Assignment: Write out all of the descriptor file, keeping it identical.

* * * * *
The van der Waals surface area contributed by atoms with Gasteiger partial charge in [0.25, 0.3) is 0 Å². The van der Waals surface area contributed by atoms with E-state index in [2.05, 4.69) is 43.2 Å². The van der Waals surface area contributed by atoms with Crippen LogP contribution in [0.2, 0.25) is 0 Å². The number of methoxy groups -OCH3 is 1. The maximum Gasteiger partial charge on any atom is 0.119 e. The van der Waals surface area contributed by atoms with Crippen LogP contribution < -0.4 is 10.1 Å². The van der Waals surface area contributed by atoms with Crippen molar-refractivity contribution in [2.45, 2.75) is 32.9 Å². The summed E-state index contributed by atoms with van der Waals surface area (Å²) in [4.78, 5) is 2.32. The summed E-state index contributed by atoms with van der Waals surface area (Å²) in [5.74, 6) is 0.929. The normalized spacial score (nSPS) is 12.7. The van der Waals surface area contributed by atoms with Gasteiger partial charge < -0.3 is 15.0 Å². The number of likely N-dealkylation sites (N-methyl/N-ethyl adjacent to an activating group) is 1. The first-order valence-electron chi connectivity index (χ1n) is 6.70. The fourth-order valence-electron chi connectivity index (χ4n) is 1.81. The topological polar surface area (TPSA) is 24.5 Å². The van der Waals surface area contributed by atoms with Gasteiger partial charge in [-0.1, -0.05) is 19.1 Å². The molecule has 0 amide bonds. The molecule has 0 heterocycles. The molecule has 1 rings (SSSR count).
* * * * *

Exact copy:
The van der Waals surface area contributed by atoms with Gasteiger partial charge in [0.25, 0.3) is 0 Å². The van der Waals surface area contributed by atoms with E-state index in [2.05, 4.69) is 43.2 Å². The van der Waals surface area contributed by atoms with Crippen LogP contribution in [0.2, 0.25) is 0 Å². The number of methoxy groups -OCH3 is 1. The maximum Gasteiger partial charge on any atom is 0.119 e. The van der Waals surface area contributed by atoms with Crippen LogP contribution < -0.4 is 10.1 Å². The van der Waals surface area contributed by atoms with Crippen molar-refractivity contribution in [2.45, 2.75) is 32.9 Å². The summed E-state index contributed by atoms with van der Waals surface area (Å²) in [4.78, 5) is 2.32. The summed E-state index contributed by atoms with van der Waals surface area (Å²) in [5.74, 6) is 0.929. The normalized spacial score (nSPS) is 12.7. The van der Waals surface area contributed by atoms with Gasteiger partial charge < -0.3 is 15.0 Å². The number of likely N-dealkylation sites (N-methyl/N-ethyl adjacent to an activating group) is 1. The first-order valence-electron chi connectivity index (χ1n) is 6.70. The fourth-order valence-electron chi connectivity index (χ4n) is 1.81. The topological polar surface area (TPSA) is 24.5 Å². The van der Waals surface area contributed by atoms with Gasteiger partial charge in [-0.1, -0.05) is 19.1 Å². The molecule has 0 amide bonds. The molecule has 0 heterocycles. The molecule has 1 rings (SSSR count).